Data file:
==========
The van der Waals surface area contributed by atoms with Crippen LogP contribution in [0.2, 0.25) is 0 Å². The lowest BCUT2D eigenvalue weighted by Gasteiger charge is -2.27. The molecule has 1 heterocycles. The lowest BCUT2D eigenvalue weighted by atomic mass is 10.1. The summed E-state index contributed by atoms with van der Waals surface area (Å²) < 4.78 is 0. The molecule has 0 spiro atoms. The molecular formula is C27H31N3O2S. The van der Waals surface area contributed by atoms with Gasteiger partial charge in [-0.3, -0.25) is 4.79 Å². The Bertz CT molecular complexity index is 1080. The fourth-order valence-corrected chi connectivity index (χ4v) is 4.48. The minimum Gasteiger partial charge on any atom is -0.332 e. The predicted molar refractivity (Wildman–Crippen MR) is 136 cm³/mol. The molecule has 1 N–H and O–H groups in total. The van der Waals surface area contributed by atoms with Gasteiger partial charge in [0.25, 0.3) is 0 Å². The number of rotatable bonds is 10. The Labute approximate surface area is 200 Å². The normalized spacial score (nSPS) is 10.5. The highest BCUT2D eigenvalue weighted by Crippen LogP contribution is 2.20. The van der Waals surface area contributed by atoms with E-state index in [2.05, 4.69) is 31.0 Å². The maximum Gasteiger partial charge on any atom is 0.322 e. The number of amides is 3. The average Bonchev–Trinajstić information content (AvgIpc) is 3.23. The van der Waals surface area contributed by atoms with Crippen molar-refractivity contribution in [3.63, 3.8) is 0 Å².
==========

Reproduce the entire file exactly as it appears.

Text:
The van der Waals surface area contributed by atoms with Crippen LogP contribution in [0.2, 0.25) is 0 Å². The lowest BCUT2D eigenvalue weighted by Gasteiger charge is -2.27. The molecule has 1 heterocycles. The lowest BCUT2D eigenvalue weighted by atomic mass is 10.1. The summed E-state index contributed by atoms with van der Waals surface area (Å²) < 4.78 is 0. The molecule has 0 spiro atoms. The molecular formula is C27H31N3O2S. The van der Waals surface area contributed by atoms with Gasteiger partial charge in [-0.3, -0.25) is 4.79 Å². The Bertz CT molecular complexity index is 1080. The fourth-order valence-corrected chi connectivity index (χ4v) is 4.48. The minimum Gasteiger partial charge on any atom is -0.332 e. The predicted molar refractivity (Wildman–Crippen MR) is 136 cm³/mol. The molecule has 1 N–H and O–H groups in total. The van der Waals surface area contributed by atoms with Gasteiger partial charge in [0.25, 0.3) is 0 Å². The number of rotatable bonds is 10. The Labute approximate surface area is 200 Å². The normalized spacial score (nSPS) is 10.5. The highest BCUT2D eigenvalue weighted by Crippen LogP contribution is 2.20. The van der Waals surface area contributed by atoms with E-state index in [2.05, 4.69) is 31.0 Å². The maximum Gasteiger partial charge on any atom is 0.322 e. The number of amides is 3. The average Bonchev–Trinajstić information content (AvgIpc) is 3.23. The van der Waals surface area contributed by atoms with Crippen molar-refractivity contribution in [3.63, 3.8) is 0 Å².